Deputy: Well Tim, we'd like to have you now, tell us now what happened to your dad, we're sure that you, you know something more than you're telling us, right now nobody's been accused of anything or nothing, and if you did get in a fight and you did hit him with your numb-chucks or whatever you hit him with. If you tell us now, we can help you. But as soon as we start these other people there's going to be a lot of people talk to you and they are going to run lie detector test [sic] on you, polygraph examination. There's going to be a lot of other people and I'm sure your mom's going to talk to you and that's going to be the hardest of all. (Emphasis added)

. . . . . Sheriff: Have you ever taken a lie detector test or been around anybody's that taken one Tim? Appellant: Huh-uh Sheriff: You know what they are? Appellant: Ya Sheriff: You know how they operate? Appellant: Ya Sheriff: Do you think you could take one of them. Advise that machine your telling the truth? Appellant: Ya Sheriff: Think you could do her, huh? Appellant: Huh-uh Sheriff: You know what happens when you tell lies on that thing? *272 Appellant: They charge in different kinds of waves on the mind on that (unreadable) . . . . . Sheriff: That's right. (Emphasis added) Deputy: Big ones (Emphasis added) Sheriff: Do you still think that you could pass that test? Appellant: Yep Sheriff: I don't think you can. . . . . . Deputy: ... I don't exactly how [sic] your father passed away. If he was beat over the head or if he was shot boy your in a lot of trouble. [sic] Deputy: But if it was an accident and you tell us now and you got in a fight and ya hit him with your numb-chucks or something. . . . . . Deputy: You realize Tim that we're going to have to keep coming back and back and back and back, to you all the time. None of those present at the interrogation informed appellant that he could not be compelled to take a lie detector test, even though all three officers knew that he could not be required to do so.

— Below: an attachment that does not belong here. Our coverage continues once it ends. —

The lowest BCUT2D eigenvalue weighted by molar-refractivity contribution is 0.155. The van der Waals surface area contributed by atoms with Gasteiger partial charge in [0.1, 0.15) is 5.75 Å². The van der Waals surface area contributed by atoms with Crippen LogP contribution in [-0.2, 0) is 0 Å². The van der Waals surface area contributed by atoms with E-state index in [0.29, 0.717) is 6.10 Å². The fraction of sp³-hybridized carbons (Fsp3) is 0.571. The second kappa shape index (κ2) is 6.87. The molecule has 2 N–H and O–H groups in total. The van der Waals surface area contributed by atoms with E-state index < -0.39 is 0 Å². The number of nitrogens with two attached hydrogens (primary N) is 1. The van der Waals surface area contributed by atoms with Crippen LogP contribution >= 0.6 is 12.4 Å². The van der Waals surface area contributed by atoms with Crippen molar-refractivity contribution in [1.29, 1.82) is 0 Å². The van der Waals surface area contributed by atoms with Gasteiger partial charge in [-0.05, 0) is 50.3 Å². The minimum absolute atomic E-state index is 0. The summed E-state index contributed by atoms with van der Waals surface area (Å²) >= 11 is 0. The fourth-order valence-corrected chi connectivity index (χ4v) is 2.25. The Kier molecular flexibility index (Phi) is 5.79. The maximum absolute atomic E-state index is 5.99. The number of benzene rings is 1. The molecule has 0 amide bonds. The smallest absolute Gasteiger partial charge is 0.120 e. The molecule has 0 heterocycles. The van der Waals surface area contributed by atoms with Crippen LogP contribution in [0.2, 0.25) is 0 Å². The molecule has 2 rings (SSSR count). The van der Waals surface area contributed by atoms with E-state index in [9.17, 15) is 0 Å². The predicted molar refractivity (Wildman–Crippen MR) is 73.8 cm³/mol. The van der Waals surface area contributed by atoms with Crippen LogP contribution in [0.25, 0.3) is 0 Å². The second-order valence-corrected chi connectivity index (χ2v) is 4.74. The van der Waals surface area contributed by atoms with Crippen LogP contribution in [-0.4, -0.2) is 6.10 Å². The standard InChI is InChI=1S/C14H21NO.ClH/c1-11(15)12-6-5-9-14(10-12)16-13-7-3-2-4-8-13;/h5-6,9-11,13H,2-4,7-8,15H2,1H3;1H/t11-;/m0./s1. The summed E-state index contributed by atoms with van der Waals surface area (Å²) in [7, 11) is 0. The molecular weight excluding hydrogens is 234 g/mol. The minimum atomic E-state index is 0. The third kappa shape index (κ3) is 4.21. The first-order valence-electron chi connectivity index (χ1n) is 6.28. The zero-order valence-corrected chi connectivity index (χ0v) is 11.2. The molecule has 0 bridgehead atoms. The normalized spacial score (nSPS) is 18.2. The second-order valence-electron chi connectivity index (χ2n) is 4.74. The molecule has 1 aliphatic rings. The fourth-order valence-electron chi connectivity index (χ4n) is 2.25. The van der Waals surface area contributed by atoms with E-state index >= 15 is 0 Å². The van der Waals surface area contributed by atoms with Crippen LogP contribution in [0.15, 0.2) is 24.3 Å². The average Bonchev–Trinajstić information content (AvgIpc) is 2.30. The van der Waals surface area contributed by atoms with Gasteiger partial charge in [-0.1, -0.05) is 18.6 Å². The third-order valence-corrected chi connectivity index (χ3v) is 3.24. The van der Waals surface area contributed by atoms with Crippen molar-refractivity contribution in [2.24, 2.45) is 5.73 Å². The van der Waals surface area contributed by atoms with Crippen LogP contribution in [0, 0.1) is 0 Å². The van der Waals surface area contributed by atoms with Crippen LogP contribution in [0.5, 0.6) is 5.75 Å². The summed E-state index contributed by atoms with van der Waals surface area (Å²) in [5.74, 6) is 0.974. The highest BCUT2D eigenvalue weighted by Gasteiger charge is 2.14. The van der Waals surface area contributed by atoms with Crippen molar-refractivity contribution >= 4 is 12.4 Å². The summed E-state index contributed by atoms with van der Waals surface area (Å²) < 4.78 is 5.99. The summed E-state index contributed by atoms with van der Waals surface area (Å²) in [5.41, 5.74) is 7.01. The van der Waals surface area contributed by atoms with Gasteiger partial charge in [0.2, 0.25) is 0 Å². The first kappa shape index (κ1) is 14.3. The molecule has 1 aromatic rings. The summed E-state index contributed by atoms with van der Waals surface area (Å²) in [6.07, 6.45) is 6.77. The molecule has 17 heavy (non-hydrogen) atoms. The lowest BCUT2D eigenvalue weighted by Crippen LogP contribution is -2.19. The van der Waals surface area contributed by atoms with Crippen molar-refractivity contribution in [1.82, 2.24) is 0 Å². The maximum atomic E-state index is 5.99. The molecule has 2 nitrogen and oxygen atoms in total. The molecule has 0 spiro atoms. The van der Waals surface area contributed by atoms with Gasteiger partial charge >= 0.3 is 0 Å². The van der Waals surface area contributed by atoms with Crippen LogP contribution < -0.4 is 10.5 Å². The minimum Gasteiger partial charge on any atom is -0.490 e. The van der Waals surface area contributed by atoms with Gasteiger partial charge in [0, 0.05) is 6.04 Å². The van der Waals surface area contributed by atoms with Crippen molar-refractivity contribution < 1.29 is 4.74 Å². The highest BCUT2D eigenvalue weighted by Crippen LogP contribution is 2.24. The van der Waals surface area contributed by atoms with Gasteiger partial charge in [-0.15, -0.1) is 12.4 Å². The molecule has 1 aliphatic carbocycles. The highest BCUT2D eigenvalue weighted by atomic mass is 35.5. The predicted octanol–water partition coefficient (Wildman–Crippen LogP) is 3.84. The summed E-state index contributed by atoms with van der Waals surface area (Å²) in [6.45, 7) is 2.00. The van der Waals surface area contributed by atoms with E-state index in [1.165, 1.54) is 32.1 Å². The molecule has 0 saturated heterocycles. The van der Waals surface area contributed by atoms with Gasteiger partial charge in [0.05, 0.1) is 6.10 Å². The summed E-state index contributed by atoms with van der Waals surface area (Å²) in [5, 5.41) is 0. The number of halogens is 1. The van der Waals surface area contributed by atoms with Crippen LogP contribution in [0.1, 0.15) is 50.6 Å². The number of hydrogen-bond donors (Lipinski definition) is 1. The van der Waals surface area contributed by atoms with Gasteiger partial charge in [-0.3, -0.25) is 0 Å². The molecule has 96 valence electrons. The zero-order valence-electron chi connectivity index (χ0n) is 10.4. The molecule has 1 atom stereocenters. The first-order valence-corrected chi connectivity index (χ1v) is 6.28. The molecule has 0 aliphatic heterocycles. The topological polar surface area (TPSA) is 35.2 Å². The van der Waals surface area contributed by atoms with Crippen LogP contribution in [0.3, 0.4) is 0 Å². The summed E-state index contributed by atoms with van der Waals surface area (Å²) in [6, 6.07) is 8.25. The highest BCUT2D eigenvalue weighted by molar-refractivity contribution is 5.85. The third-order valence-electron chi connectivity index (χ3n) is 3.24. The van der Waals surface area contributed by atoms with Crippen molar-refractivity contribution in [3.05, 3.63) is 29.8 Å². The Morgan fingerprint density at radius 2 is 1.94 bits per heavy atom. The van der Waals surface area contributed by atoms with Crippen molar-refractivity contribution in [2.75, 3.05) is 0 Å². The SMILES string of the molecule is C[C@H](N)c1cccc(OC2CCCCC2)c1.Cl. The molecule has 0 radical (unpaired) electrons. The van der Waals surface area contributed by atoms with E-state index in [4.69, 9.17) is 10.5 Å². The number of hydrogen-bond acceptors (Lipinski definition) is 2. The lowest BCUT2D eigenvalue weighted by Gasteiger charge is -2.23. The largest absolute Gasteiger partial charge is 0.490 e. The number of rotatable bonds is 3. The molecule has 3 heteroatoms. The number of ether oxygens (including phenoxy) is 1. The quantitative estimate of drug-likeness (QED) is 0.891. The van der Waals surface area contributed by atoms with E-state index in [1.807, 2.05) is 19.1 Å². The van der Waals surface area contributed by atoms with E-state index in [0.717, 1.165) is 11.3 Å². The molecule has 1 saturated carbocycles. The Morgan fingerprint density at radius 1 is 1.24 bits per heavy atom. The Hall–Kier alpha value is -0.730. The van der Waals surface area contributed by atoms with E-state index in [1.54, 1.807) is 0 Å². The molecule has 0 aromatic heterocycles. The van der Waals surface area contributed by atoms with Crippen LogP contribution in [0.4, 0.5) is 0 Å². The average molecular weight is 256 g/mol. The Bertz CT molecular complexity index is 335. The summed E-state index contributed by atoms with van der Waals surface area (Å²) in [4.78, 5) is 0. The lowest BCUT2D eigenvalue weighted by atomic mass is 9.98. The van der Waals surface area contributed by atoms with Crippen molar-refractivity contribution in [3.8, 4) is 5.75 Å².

The trial court concluded that prior to the confession no questioning pressure was used on and no promises of any consequence were made to appellant. We disagree.

The youth of an accused is a significant factor in determining the voluntariness of a confession. See Gallegos v. Colorado, 370 U.S. 49, 82 S. Ct. 1209, 8 L. Ed. 2d 325 (1962); Haley v. Ohio, 332 U.S. 596, 68 S. Ct. 302, 92 L. Ed. 224 (1948). A juvenile's constitutional right against self-incrimination should be afforded additional protection. State v. Lohnes, 324 N.W.2d 409 (S.D. 1982).[4] If counsel is not present when an admission is obtained, a court must take great care to assure that the juvenile's confession was voluntary "in the sense not only that it was not coerced or suggested, but also that it was not the product of ignorance of rights or of adolescent fantasy, fright, or despair." Re Gault, 387 U.S. 1, 55, 87 S. Ct. 1428, 1458, 18 L. Ed. 2d 527, 561 (1967).

A totality-of-circumstances analysis when applied to juveniles involves evaluation of the juvenile's age, experience, education, background, intelligence, and capacity to understand the warnings given him, the nature of Fifth Amendment rights, and the consequences of waiving such rights. Fare v. Michael C., 442 U.S. 707, 99 S. Ct. 2560, 61 L. Ed. 2d 197 (1979).

Although appellant was nearly eighteen years old at the time the crime was committed and had been proceeded against in juvenile court on one prior occasion, the record made at the suppression hearing does not indicate that appellant had had the extensive contacts with law enforcement officers, probation officers, and the courts that marked the juvenile in Fare v. Michael C., supra.

Added to the factors of appellant's immaturity and inexperience is the seriousness of the misrepresentation by the interrogating officers that they could help appellant if he told them what had happened and that he would be forced to take a lie detector test. Deception is a factor to be considered in evaluating the totality of the circumstances. See Spano v. New York, 360 U.S. 315, 79 S. Ct. 1202, 3 L. Ed. 2d 1265 (1959). Contrary to the State's position, the interrogation transcript clearly shows that appellant was told that "they are going to run [a] lie detector test on you," rather than that he would be asked to take a lie detector test. Moreover, not only did the interrogating *273 officers deliberately mislead appellant into thinking that he would be compelled to submit to a lie detector test, they reinforced and exaggerated his misconceptions of the nature of such a test by leading him to believe that the waves that he thought would be "charged in" would be "big ones."